Regional

A Barren County man has filed a lawsuit in federal court against the city of Horse Cave and its police department.  The civil complaint alleges that officers tried to coerce the citizen into orchestrating a drug deal. 

Travis Branstetter of Glasgow is also suing former Horse Cave Police Chief Sean Henry and officers Larry Dale Martin and James Roberts.

According to court records filed in U.S. District Court for the Western District of Kentucky, Branstetter claims he was unlawfully detained and arrested at a police roadblock in August 2017.  He alleges that Horse Cave police told him he was being arrested for DUI, yet officers didn’t perform any field sobriety tests.

Rebeka Abram

The captain of the Salvation Army in Owensboro is preparing to head to the east coast to assist in Hurricane Florence recovery efforts. 

Rebekah Abram is expecting to leave Sunday or Monday, and while her exact destination is unknown, she suspects she’ll be sent to the Wilmington, North Carolina area. 

This isn’t her first disaster relief mission, and says each experience brings challenges and rewards.

"I think being able to go and serve individuals who are hurting, being the hands and feet of Christ to them, giving a hot meal to a child who has lost everything," Abram stated. "It seems like something small, but to them it means a lot."

Diocese of Owensboro

The Catholic Diocese of Owensboro says two victims have recently stepped forward with allegations of sexual abuse.  One victim claimed the abuse occurred between 1944 and 1947.  The other was in 1962. 

Bishop William Medley says the accusations are against two different priests who are now deceased.  In an interview with WKU Public Radio, he declined to release their names, but said there had been other complaints about them in the past.  Medley says, to his knowledge, the priests were never disciplined because all of the complaints came after their deaths. 

Bishop Medley says while he is horrified by the claims, it’s important to note the alleged abuse occurred before 2002 when U.S. bishops enacted a series of reforms.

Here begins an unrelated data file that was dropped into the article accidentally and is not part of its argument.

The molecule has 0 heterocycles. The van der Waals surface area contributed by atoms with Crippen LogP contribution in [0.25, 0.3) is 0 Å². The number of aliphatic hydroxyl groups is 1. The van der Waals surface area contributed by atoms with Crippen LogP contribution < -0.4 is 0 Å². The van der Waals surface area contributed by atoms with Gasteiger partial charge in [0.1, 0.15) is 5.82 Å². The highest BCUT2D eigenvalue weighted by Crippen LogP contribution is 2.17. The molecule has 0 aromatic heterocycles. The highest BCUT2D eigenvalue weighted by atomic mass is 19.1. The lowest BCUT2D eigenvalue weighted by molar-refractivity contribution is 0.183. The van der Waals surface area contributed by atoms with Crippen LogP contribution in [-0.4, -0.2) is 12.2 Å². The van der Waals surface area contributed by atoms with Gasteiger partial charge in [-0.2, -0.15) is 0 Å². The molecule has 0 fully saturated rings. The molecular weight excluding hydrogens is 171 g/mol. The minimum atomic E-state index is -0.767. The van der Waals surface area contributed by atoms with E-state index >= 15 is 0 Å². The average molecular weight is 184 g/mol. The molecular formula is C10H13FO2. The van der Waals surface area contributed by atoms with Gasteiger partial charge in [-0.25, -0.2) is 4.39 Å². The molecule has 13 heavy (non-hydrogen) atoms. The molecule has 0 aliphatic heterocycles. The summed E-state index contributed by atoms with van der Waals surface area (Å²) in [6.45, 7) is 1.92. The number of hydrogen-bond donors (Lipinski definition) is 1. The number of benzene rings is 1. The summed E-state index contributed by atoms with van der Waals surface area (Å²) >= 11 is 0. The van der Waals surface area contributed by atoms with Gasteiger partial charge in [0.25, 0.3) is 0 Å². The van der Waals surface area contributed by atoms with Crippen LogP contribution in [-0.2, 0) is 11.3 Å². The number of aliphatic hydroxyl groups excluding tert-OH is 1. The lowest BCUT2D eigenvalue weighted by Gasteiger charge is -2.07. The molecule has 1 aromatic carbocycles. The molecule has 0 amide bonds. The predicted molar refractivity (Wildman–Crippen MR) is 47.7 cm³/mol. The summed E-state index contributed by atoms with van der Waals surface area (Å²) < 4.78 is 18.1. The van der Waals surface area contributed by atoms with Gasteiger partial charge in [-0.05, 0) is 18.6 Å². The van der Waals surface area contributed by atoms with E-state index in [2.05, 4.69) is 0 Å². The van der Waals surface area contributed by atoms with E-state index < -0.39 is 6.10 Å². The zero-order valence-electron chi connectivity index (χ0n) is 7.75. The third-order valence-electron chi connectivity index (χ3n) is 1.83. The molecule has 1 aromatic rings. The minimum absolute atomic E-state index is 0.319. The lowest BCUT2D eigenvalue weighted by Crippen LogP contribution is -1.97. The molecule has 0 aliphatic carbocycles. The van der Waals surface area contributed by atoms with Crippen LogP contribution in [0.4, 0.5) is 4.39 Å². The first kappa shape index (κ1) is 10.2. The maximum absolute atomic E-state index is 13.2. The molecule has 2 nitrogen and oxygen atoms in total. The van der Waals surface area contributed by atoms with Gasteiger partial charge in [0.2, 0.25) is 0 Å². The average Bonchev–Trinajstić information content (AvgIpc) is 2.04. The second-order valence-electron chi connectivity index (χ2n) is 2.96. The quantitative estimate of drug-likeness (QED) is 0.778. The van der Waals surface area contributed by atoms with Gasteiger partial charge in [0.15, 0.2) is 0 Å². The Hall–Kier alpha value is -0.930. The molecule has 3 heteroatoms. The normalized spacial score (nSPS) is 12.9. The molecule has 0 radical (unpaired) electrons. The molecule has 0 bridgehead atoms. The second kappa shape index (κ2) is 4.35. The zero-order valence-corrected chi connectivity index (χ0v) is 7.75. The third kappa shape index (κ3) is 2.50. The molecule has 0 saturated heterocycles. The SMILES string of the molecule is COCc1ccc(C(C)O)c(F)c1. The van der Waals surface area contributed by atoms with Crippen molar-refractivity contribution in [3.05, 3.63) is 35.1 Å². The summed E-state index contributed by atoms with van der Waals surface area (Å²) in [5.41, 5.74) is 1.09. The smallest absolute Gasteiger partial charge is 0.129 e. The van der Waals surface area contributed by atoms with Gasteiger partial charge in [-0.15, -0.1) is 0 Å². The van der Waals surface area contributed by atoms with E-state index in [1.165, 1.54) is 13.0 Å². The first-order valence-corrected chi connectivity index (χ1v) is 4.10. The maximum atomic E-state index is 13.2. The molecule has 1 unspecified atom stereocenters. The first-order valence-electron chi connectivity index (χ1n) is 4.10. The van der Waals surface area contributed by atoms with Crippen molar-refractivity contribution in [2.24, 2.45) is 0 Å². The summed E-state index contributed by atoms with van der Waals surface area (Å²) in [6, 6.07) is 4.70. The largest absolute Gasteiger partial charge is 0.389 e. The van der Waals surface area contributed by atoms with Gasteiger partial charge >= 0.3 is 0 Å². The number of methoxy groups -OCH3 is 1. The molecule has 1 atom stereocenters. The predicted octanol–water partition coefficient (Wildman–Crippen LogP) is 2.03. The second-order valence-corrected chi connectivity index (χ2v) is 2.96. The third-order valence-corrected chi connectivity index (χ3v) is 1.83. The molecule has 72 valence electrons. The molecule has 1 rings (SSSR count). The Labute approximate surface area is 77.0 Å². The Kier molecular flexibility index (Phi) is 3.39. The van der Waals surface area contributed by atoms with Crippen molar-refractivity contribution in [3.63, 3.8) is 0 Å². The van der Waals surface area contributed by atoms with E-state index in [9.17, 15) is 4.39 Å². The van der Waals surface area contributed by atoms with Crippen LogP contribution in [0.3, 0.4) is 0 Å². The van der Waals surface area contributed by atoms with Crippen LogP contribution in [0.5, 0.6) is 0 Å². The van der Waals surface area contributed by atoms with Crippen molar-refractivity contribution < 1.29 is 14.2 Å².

Somerset Mayor's Office

Somerset Mayor Eddie Girdler made his first court appearance on Friday stemming from a hit-and-run involving a juvenile last month. 

Girdler’s arraignment was postponed after the prosecutor recused himself.  Pulaski County Attorney Martin Hatfield filed a motion to step down from the case, citing a conflict of interest. 

Kentucky Attorney General Andy Beshear will either appoint another county attorney or have an attorney from his Special Prosecutions Unit prosecute the case. 

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Kentucky’s top corrections official says staying out of prison could be as easy as having a job for some former inmates.

The state is developing a partnership between prisons and industries in hopes of both decreasing recidivism and filling vacant jobs.  Under the initiative, industries would move some operations to prison grounds, and provide training and near private sector wages to inmates.

A felony record often shuts former inmates out of the job market and that increases their chances of committing more offenses and returning to jail.  

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The chief justice of the Kentucky Supreme Court says there’s a growing movement across the nation to reform the pre-trial justice system. 

John Minton, Jr. says the current method of setting bail disproportionately affects low-income defendants who aren’t able to pay for release after being charged with low-level, non-violent offenses.

“We don’t need to lose sight of the number one, bedrock principle and that is the presumption of innocence operates in every case, so that presumption does not need to be lost," Minton told WKU Public Radio.

The Kentucky Bourbon Trail Craft Tour has lost one of its attractions with the closure of a Bowling Green distillery. 

Corsair Distillery closed its doors on Friday, laying off six employees.  Founded in Bowling Green in 2008, the small-batch distilling company became a stop on the Kentucky Bourbon Trail Craft Tour and exposed the city to visitors from around the world.